1Department of Entomology, Faculty of Agriculture, Tarbiat Modares University, 14115-336, Tehran, Iran.
2✉ Department of Entomology, Faculty of Agriculture, Tarbiat Modares University, 14115-336, Tehran, Iran.
3✉ Department of Plant Protection, Faculty of Agriculture, University of Tehran, Karaj, Iran.
2022 - Volume: 62 Issue: 1 pages: 120-129https://doi.org/10.24349/38vh-n9rc
This article is dedicated to the memory of Hamidreza Hajiqanbar who unfortunately passed away after submitting the manuscript, on 14 October 2021 in a tragic car crash.
Symbiotic relationships, including parasitism, with arthropods have been frequently evolved among different groups of mites. One of the most sophisticated ones is Prostigmata (Acari: Acariformes) which is comprised of species that occupy various habitats (Walter et al. 2009). Some species of this lineage are phoretic or parasitic on insects, mostly classified in Parasitengona and Heterostigmata cohorts, yet some other families like Cheyletidae and Dytiscacaridae have evolved parasitism (Walter et al. 2009; Mortazavi et al. 2018). Within Heterostigmata, the family Podapolipidae Ewing, 1922 with 32 genera and more than 290 described species, is one of the largest families in Prostigmata (Majidi et al. 2019). Members of this family are highly specialized obligate parasites of insects of five orders namely, Coleoptera, Orthoptera, Blattodea, Heteroptera and Hymenoptera (Husband & OConnor 2014; Seeman 2021).
Five genera of podapolipids parasitise orthopterans: Locustacarus Ewing, 1924 with four species (Rahmatzaei et al. 2021); Podapolipus Rovelli & Grassi, 1888 with 31 species (Lindquist & Sidorchuk 2019); Podapolipoides Regenfuss, 1968 with 31 species (Hajiqanbar & Joharchi 2011); Orthapolipus Husband & Li, 1993 with 3 species (Husband et al. 2005) and monobasic Wetapolipus Husband & Zhang, 2002 (Husband & Zhang 2002). The genus Podapolipoides is confined to grasshopper of the families Acrididae (mostly) and Pyrgomorphidae (Husband 1995). So far, P. grassii (Berlese, 1897) on Locusta migratoria L. and different acridids and P. anacridii Hajiqanbar & Joharchi, 2011 on Anacridium sp. have been reported from Iran (Ostovan & Saboori 1999; Hajiqanbar & Joharchi 2011). In this study, we described a new species of Podapolipoides recovered from the acridid grasshopper, Chorthippus sp., from southern Iran and compared it with morphologically closely related species.
Collected grasshoppers were preserved in vials with 96% ethanol. Subsequently, grasshoppers and alcohol sediments from the vials were examined for parasitic mites. Host grasshoppers were collected from Latifi region, located in Fars province, Southern Iran in 2017. Colonies of mites were separated from pronotum and near wing bases of acridid grasshoppers, Chorthippus sp. (Orthoptera: Acrididae: Gomphocerinae) (Figure 1). Mite specimens were cleared in Nesbitt's solution and mounted in Hoyer's medium. Morphology of the mites was studied using a compound microscope (Olympus BX51, Tokyo, Japan) equipped with phase contrast illumination. Photographs were taken with the aid of Samsung i70 digital camera. All measurements in the descriptions are given in micrometers for the holotype and five paratypes (in parentheses). The terminology follows Lindquist (1986). Details of geographical position have been recorded using GPS mobile device. Setae with no longer than the diameters of setal acetabulae are considered as microsetae and those with only acetabulae and no setal remnants are assigned as vestigial setae. The host insect was identified with the help of Dr. Mustafa Ünal (Abant İzzet Baysal Üniversitesi, Turkey).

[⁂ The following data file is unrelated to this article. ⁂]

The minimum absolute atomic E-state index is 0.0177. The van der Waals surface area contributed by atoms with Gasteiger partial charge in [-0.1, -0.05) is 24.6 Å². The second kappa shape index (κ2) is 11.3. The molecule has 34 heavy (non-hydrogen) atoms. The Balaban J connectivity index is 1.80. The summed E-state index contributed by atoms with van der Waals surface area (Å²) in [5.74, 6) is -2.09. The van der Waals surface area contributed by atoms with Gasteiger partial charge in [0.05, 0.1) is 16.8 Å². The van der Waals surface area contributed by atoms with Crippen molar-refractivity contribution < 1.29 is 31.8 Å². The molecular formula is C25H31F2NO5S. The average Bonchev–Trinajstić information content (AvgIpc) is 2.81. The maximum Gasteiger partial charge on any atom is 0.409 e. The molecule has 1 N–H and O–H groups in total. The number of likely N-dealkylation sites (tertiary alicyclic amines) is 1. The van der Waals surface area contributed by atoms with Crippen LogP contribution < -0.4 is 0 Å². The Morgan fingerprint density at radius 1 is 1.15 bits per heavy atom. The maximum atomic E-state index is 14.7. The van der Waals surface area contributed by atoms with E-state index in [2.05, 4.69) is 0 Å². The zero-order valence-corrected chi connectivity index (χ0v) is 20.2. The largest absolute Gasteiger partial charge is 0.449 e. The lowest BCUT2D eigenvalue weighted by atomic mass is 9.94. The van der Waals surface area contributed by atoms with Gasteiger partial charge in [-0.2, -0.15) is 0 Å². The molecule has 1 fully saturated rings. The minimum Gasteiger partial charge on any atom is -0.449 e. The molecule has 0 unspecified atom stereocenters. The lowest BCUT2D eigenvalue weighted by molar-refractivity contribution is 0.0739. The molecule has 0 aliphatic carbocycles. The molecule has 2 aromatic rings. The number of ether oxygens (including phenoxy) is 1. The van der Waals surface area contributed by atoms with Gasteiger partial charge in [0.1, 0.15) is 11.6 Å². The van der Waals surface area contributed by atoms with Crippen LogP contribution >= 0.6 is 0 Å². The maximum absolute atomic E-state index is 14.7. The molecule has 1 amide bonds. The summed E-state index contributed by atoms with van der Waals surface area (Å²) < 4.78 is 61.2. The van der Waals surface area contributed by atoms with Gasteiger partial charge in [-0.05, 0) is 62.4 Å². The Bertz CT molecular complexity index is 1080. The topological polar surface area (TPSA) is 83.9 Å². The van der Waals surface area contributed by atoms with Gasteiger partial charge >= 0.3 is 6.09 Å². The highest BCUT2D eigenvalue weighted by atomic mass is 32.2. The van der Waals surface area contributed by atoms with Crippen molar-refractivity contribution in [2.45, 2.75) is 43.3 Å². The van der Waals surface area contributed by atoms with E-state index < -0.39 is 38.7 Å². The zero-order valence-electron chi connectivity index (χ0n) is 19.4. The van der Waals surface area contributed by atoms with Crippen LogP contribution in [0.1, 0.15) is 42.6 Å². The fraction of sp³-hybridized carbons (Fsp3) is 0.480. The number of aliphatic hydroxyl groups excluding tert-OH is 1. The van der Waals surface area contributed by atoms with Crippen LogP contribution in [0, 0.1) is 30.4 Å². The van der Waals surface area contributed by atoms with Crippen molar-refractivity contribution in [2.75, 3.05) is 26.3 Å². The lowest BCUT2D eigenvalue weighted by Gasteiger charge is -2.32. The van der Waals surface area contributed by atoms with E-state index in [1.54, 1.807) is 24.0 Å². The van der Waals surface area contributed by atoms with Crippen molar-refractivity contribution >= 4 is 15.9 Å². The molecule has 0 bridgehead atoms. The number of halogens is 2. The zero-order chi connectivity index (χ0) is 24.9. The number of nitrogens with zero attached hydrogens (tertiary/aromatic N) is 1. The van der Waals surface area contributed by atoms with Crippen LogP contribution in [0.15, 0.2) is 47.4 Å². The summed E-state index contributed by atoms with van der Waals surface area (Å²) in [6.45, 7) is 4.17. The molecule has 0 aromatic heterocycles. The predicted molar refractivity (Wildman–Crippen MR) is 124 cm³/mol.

Type-species: Podapolipoides (Podapolipus) grassii (Berlese, 1897), by original designation.
Larval females with dorsal setae d (7–8) short, simple and pointed; f serrate; h2 simple, pointed and slightly thickened; v1 (2–4), v2 (5–10); 1a m, 2a m, 3b m (m-4). Males with dorsal setae sc2 86 and c2 118 long, sc2 extending beyond bases of setae c2 .
Chorthippus sp. (Orthoptera: Acrididae: Gomphocerinae). Attachment site on host: On pronotum and near wing bases (Figure 1).
Holotype female (MM20170303) and paratypes (9 adult females, 1 male, 22 larval females) found in , Fars Province, Southern Iran, 27°41ʹN, 54°24ʹ E and altitude 799 m, 3 III 2017; collected by Maryam Majidi; deposited in the Acarological Collection, Department of Entomology, Faculty of Agriculture, Tarbiat Modares University, Tehran, Iran. One adult female and one larval female are deposited in Zoological Institute, University of Hamburg, Hamburg, Germany.
Adult female — (Figure 2)
Gnathosoma (Figure 2A) — Gnathosoma length 62 (52–62), width 55 (53–60); cheliceral stylets robust, length 16 (16–27); pharynx oval and well developed, length 41 (37–45), width 33 (24–34).